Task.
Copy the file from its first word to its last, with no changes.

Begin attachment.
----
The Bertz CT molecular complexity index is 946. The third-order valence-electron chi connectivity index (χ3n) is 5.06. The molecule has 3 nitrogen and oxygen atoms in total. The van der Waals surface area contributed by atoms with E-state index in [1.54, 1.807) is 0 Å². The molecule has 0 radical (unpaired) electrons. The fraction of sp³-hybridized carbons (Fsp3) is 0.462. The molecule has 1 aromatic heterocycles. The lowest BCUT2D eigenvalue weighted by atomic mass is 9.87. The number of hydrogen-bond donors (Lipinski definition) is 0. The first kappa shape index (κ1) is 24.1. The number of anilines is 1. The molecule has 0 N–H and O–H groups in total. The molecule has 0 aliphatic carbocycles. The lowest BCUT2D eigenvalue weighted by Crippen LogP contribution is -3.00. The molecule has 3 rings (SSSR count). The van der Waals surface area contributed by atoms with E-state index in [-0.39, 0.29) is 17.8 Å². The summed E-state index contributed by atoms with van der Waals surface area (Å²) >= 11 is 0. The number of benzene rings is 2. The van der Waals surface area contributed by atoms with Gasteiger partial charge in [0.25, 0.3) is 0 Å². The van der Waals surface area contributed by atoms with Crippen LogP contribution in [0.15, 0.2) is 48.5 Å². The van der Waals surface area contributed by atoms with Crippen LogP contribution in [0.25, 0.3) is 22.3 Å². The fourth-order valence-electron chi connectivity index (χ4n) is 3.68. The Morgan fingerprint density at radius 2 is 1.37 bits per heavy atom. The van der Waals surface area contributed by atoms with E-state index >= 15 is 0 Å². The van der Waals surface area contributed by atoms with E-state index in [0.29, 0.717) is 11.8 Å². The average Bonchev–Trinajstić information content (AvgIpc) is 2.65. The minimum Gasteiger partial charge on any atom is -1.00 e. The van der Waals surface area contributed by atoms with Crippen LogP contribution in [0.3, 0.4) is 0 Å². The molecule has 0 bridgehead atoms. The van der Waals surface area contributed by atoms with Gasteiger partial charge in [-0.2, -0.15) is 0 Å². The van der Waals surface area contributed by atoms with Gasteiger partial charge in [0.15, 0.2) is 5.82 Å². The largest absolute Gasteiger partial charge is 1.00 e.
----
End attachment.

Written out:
The Bertz CT molecular complexity index is 946. The third-order valence-electron chi connectivity index (χ3n) is 5.06. The molecule has 3 nitrogen and oxygen atoms in total. The van der Waals surface area contributed by atoms with E-state index in [1.54, 1.807) is 0 Å². The molecule has 0 radical (unpaired) electrons. The fraction of sp³-hybridized carbons (Fsp3) is 0.462. The molecule has 1 aromatic heterocycles. The lowest BCUT2D eigenvalue weighted by atomic mass is 9.87. The number of hydrogen-bond donors (Lipinski definition) is 0. The first kappa shape index (κ1) is 24.1. The number of anilines is 1. The molecule has 0 N–H and O–H groups in total. The molecule has 0 aliphatic carbocycles. The lowest BCUT2D eigenvalue weighted by Crippen LogP contribution is -3.00. The molecule has 3 rings (SSSR count). The van der Waals surface area contributed by atoms with E-state index in [-0.39, 0.29) is 17.8 Å². The summed E-state index contributed by atoms with van der Waals surface area (Å²) >= 11 is 0. The number of benzene rings is 2. The van der Waals surface area contributed by atoms with Gasteiger partial charge in [0.25, 0.3) is 0 Å². The van der Waals surface area contributed by atoms with Crippen LogP contribution in [0.15, 0.2) is 48.5 Å². The van der Waals surface area contributed by atoms with Crippen LogP contribution in [0.25, 0.3) is 22.3 Å². The fourth-order valence-electron chi connectivity index (χ4n) is 3.68. The Morgan fingerprint density at radius 2 is 1.37 bits per heavy atom. The van der Waals surface area contributed by atoms with E-state index >= 15 is 0 Å². The van der Waals surface area contributed by atoms with E-state index in [0.29, 0.717) is 11.8 Å². The average Bonchev–Trinajstić information content (AvgIpc) is 2.65. The minimum Gasteiger partial charge on any atom is -1.00 e. The van der Waals surface area contributed by atoms with Crippen LogP contribution in [0.3, 0.4) is 0 Å². The molecule has 0 bridgehead atoms. The van der Waals surface area contributed by atoms with Gasteiger partial charge in [-0.2, -0.15) is 0 Å². The van der Waals surface area contributed by atoms with Gasteiger partial charge in [0.15, 0.2) is 5.82 Å². The largest absolute Gasteiger partial charge is 1.00 e.